WALTHAM, MA—As the We Care Charity founder and CEO Shefali Desai Kalyani tried to revamp her organization with a new CPA and a new member of Board of Directors, all members of her charitable organization’s Board of Advisors resigned. In a statement to INDIA New England News, Ms. Kalyani said that she will appoint a new board of advisors at an appropriate time.
Ranga Narasimhan, a member of the WCC and a local entrepreneur who runs several franchises with his wife, told INDIA New England News that the following BOA members have resigned: Mr. Narasimhan himself and his wife Nehal Patel Ranganarayan; Prashanth Palakurthi, a tech entrepreneur, philanthropist and CEO of Reflexis Systems who supports local charities; Dinesh Tanna, president of Tanna Insurance, Inc; Subu Kota, a philanthropist and founder and CEO of The Boston Group; Dr. Manohar Rao, MD; and Jay Srinivasan, who helped organize We Care Charity’s annual fundraising program Dil Se for the last two years. Bipin Parekh, who runs a community radio station, also resigned Friday evening.
“Subu Kota and I resigned today to clear the path for WCC to work out the operational details; we plan to volunteer and re-join as advisors once all the issues are resolved,” said Mr. Parekh. “I was the only advisor who was not a big donor sponsor.”
Mr. Narasimhan said that WCC cause is noble but there are some serious issues that need to be resolved and hopefully they will be.
“Nehal Patel Ranganarayan and I have resigned from our position as Board of Advisors from WCC,” said Mr. Narasimhan. “We really enjoyed our role but given its current state of affairs it is extremely difficult for us to continue our role in a productive manner.”
All members of the Board of Advisors resigned after Mr. Srinivasan pointed out some accounting and tax discrepancies in the organization’s books in the past few years.
“I believe in the cause and her hard work and dedication,” said Mr. Kota. “However, due to accounting irregularities going on, I resigned. Once things are cleaned up, I will be happy to support and help her cause.”
In a written statement emailed to INDIA New England News, Ms. Kalyani said that she appreciated the recommendations of the Board of Advisors on improvements in accounting practices and governance.
“We have the right professionals working on addressing the Board of Advisors’ recommendations. We are committed to fixing any and all mistakes that may have been made. We need to give them the time to do their work and once complete, we will share the appropriate information to the community,” Ms. Kalyani said. “We will appoint a new board of advisors at the appropriate time. In the mean-time we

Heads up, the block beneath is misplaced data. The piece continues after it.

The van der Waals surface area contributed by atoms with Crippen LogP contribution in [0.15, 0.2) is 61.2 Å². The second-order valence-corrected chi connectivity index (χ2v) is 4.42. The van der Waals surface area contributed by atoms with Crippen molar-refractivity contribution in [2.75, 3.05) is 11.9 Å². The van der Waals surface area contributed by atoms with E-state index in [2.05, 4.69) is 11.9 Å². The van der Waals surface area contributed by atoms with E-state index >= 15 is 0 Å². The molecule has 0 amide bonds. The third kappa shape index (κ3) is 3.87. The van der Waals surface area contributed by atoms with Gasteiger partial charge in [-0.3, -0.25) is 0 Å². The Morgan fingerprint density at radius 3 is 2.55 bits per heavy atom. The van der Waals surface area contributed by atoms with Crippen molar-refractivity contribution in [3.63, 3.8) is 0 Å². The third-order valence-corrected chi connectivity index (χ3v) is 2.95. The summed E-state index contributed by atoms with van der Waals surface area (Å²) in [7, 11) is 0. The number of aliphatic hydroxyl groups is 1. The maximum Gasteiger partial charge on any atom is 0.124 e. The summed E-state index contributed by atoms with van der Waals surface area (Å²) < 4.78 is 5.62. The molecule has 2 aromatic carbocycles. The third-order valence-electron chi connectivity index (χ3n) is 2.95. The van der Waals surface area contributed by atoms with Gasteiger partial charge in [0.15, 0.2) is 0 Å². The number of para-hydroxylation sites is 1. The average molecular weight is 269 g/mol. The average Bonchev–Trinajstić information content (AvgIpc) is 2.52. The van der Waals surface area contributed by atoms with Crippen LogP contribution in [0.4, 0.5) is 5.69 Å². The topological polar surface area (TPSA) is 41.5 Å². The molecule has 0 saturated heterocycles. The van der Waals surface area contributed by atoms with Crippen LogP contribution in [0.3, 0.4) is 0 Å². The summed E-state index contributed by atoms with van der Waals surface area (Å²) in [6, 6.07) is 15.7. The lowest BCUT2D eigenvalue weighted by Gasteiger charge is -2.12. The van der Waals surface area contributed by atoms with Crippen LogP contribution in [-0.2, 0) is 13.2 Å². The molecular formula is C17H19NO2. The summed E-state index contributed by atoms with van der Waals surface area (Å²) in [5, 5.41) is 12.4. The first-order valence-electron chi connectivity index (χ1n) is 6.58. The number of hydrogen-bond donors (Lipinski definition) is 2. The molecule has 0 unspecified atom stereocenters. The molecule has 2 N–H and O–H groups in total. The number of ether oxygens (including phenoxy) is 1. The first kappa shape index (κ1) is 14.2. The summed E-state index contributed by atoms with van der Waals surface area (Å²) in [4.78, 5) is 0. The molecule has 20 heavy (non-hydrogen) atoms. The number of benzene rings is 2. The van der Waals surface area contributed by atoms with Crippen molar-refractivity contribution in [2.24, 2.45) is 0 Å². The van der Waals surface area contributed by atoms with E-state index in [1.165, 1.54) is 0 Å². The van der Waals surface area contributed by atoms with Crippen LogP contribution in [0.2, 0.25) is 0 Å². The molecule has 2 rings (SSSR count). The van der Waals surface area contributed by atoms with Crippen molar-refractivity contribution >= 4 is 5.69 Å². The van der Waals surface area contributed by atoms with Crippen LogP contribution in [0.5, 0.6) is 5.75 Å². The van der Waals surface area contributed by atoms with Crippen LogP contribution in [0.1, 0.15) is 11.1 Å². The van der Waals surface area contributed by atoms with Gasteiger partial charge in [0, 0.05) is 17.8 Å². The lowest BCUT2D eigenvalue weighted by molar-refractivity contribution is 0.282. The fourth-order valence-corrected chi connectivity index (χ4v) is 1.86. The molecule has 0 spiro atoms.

continue to do our work of feeding the hungry and serving those in need.”
Separately, in a Facebook post, Ms. Desai said that her organization has hired a new chartered accountant, and appointed Bharat Shah, a treasurer of the Gujarati Association of New England (Gurjar), as a member of the WCC’s Board of Directors.
“Once the CPA has completed the work, we will make relevant financial information available. We have also retained legal counsel, at the personal expense of the President of WCC and not the organization itself, to help us correct misinformation that has been disseminated and to restore faith and confidence in WCC.”
Ms. Kalyani also posted that WCC Board of Directors has passed a resolution to relieve Mr. Srinivasan of his duties as an advisor, effective immediately.
Mr. Srinivasan told INDIA New England News Friday night that he came to know of the discrepancies in the tax returns through publicly available document for non-profits around April of this year and then found out that the accountant hired by WCC was not a CPA.
“He was billing around $5,000 a year. His background was more into the legal profession. Another board of advisor (Bipin Parek) got a retired CPA who was willing to do for free. WCC president did not want anyone for free and was also reluctant to have a CPA of Indian origin,” Mr. Srinivasan said. “I interviewed a qualified CPA in Derry, NH and brought him on board at the cost of $1,500. He brought to the attention of WCC President about the significant variance that exists between the book balance and the actual bank balance which needs to be sorted out.”
He said that Board of Advisors of WCC consisted of people with business knowledge and financial knowledge.
“So we asked some questions regarding WCC Charity
money transfer to personal accounts to US and then to personal accounts of WCC President as well as WCC President’s husband in India in 2015, 2016 and 2017. There is nothing called We Care Charity organization in India. I was surprised when the President of WCC did not want to take the help of BOAs and simply removed me from BOA for high lighting the issues and put up some controls in place for orderly function of the charity,” Mr. Srinivasan said. “Everyone in the community knows I helped raise tens of thousands of dollars through annual DilSe events, which was considered one of the mega shows in New England.
Everyone knows about my work.”
In an earlier interview, Mr. Srinivasan said that We Care Charity claims that 100 percent of donations are used to help those in need, but then there is a salary of $45,000 for Ms. Kalyani. For an organization with an annual revenue of about $120,000, an individual salary of $45,000 is a lot of money, he added.
“Only about 25% of the funds raised goes towards food/groceries from WCC as per the actual bank statements as well as publicly available tax returns of 2015 and 2016,” said Mr. Srinivasan.
We Care Charity is a 501(c)(3) non-profit organization based in Salem, NH. Its mission is to provide food and empowering children, individuals and families in crisis in New England and beyond.
We Care Charity is organizing Dil Se 3 on Saturday, October 6th, 2018 at Mechanics Hall, located at 321 Main Street in Worcester, MA.